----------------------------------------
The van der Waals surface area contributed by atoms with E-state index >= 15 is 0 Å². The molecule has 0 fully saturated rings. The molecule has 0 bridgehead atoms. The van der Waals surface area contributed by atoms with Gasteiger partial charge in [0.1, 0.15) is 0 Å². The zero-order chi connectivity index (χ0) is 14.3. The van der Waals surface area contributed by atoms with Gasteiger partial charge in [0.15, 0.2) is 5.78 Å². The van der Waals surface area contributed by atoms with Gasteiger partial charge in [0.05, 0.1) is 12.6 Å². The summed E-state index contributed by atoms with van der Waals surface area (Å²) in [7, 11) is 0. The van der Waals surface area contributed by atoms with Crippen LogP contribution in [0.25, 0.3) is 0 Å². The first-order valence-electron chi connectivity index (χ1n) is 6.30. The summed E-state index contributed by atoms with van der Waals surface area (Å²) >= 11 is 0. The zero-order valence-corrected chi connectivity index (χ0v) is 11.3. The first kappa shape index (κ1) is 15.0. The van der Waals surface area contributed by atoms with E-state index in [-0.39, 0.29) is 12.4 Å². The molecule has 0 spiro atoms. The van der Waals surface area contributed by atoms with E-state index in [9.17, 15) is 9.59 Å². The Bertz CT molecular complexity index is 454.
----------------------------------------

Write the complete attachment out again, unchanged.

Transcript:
The van der Waals surface area contributed by atoms with E-state index >= 15 is 0 Å². The molecule has 0 fully saturated rings. The molecule has 0 bridgehead atoms. The van der Waals surface area contributed by atoms with Gasteiger partial charge in [0.1, 0.15) is 0 Å². The zero-order chi connectivity index (χ0) is 14.3. The van der Waals surface area contributed by atoms with Gasteiger partial charge in [0.15, 0.2) is 5.78 Å². The van der Waals surface area contributed by atoms with Gasteiger partial charge in [0.05, 0.1) is 12.6 Å². The summed E-state index contributed by atoms with van der Waals surface area (Å²) in [7, 11) is 0. The van der Waals surface area contributed by atoms with Crippen LogP contribution in [0.25, 0.3) is 0 Å². The first-order valence-electron chi connectivity index (χ1n) is 6.30. The summed E-state index contributed by atoms with van der Waals surface area (Å²) >= 11 is 0. The zero-order valence-corrected chi connectivity index (χ0v) is 11.3. The first kappa shape index (κ1) is 15.0. The van der Waals surface area contributed by atoms with E-state index in [-0.39, 0.29) is 12.4 Å². The molecule has 0 spiro atoms. The van der Waals surface area contributed by atoms with E-state index in [9.17, 15) is 9.59 Å². The Bertz CT molecular complexity index is 454.